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    nastyjman Contributing Member

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    My tip is to trust your character and live vicariously through them. But! You are the god of their realm, so throw stuff at them, make them suffer, bleed and curse their existence. This is how I finished the first draft of my novel. I just sat there and wrote about my character's life, the thing they wanted (goal), the stuff on their way (conflict) and how they transformed in the end (resolution).

    Have fun with it! The first draft is for your eyes only while the next drafts are for sharing.
     
  6. peachalulu
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    peachalulu Contributing Member Reviewer Contributor

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    I usually just write a list of what could happen and call it my Happenings list and put it into a rough timeline. This works out quite well because most action is cause and effect. Scenes need triggers ( why's, what ifs, catalysts ) and certain actions are more potent and therefore will need a specific spot in the story to work. So it's not too difficult to sort out what action goes where.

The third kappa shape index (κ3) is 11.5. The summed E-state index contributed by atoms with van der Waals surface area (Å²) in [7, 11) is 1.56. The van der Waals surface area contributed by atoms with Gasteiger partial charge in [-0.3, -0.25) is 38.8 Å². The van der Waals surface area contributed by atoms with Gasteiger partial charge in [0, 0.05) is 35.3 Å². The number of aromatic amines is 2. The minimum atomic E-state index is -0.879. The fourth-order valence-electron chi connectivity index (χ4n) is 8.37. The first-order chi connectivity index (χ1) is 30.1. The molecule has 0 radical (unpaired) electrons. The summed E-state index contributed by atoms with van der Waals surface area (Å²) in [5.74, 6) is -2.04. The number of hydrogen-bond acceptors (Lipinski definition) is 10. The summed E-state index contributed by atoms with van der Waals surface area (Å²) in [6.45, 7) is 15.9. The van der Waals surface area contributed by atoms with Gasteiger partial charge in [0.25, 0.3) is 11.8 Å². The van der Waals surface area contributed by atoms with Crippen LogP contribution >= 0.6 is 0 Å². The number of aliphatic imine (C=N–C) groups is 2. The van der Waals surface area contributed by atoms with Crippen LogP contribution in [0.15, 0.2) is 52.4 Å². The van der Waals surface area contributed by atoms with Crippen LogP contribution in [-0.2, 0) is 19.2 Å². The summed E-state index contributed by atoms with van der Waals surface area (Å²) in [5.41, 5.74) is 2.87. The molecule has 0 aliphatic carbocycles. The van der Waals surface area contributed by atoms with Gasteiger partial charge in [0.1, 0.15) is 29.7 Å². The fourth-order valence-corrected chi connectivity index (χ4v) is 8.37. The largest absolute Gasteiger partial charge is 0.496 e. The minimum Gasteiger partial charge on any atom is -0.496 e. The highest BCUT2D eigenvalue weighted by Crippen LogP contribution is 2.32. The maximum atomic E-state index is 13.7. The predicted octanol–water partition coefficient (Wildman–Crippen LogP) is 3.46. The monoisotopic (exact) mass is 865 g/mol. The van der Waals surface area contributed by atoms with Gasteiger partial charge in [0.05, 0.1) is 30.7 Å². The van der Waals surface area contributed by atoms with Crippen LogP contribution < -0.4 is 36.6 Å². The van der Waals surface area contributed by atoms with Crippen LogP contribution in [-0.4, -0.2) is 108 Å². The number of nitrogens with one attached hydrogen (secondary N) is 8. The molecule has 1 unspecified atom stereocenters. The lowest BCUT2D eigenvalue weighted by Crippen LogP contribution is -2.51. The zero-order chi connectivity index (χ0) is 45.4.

After I've sorted this out I start to write. You don't need all your happenings - or your ending. Those things will come about as your character develops in the scenes and story.
    Best thing to do is just write while you've got some energy for the project and let the first draft take care of itself.
     
  7. qWirtzy
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    qWirtzy Member

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    When I'm starting a novel, that is once I'm past outlines/timelines and ready to draft, I write a short piece that is related to the story/world. Sometimes it will feature characters directly related to the plot of the greater book, others it is only another look at the setting and/or some of its themes. I've used these short stories as prologues, as well as posting them as companion pieces to the novel to generate interest from fans. It's a great way to start making prose without the pressure of conforming to the larger narrative, and I get a sense of completion right away.